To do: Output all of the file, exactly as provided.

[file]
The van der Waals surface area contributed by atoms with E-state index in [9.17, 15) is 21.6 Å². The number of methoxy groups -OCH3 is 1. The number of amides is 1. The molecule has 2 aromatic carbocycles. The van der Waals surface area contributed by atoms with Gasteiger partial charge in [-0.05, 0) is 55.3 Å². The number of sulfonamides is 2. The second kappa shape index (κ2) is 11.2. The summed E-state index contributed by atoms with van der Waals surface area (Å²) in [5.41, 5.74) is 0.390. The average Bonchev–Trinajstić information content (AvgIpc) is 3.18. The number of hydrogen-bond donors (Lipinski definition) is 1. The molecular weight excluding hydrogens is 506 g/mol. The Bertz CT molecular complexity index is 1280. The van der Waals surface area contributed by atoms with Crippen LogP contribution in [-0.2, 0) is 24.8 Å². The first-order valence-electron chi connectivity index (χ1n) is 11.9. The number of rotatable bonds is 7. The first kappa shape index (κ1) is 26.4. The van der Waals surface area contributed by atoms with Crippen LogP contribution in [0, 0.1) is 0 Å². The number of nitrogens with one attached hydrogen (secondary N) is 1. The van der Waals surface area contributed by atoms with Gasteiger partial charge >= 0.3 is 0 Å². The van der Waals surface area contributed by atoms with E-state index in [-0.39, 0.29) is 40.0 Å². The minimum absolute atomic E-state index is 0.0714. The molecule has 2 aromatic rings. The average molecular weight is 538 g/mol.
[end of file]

The van der Waals surface area contributed by atoms with E-state index in [9.17, 15) is 21.6 Å². The number of methoxy groups -OCH3 is 1. The number of amides is 1. The molecule has 2 aromatic carbocycles. The van der Waals surface area contributed by atoms with Gasteiger partial charge in [-0.05, 0) is 55.3 Å². The number of sulfonamides is 2. The second kappa shape index (κ2) is 11.2. The summed E-state index contributed by atoms with van der Waals surface area (Å²) in [5.41, 5.74) is 0.390. The average Bonchev–Trinajstić information content (AvgIpc) is 3.18. The number of hydrogen-bond donors (Lipinski definition) is 1. The molecular weight excluding hydrogens is 506 g/mol. The Bertz CT molecular complexity index is 1280. The van der Waals surface area contributed by atoms with Crippen LogP contribution in [-0.2, 0) is 24.8 Å². The first-order valence-electron chi connectivity index (χ1n) is 11.9. The number of rotatable bonds is 7. The first kappa shape index (κ1) is 26.4. The van der Waals surface area contributed by atoms with Crippen LogP contribution in [0, 0.1) is 0 Å². The number of nitrogens with one attached hydrogen (secondary N) is 1. The van der Waals surface area contributed by atoms with Gasteiger partial charge >= 0.3 is 0 Å². The van der Waals surface area contributed by atoms with E-state index in [-0.39, 0.29) is 40.0 Å². The minimum absolute atomic E-state index is 0.0714. The molecule has 2 aromatic rings. The average molecular weight is 538 g/mol.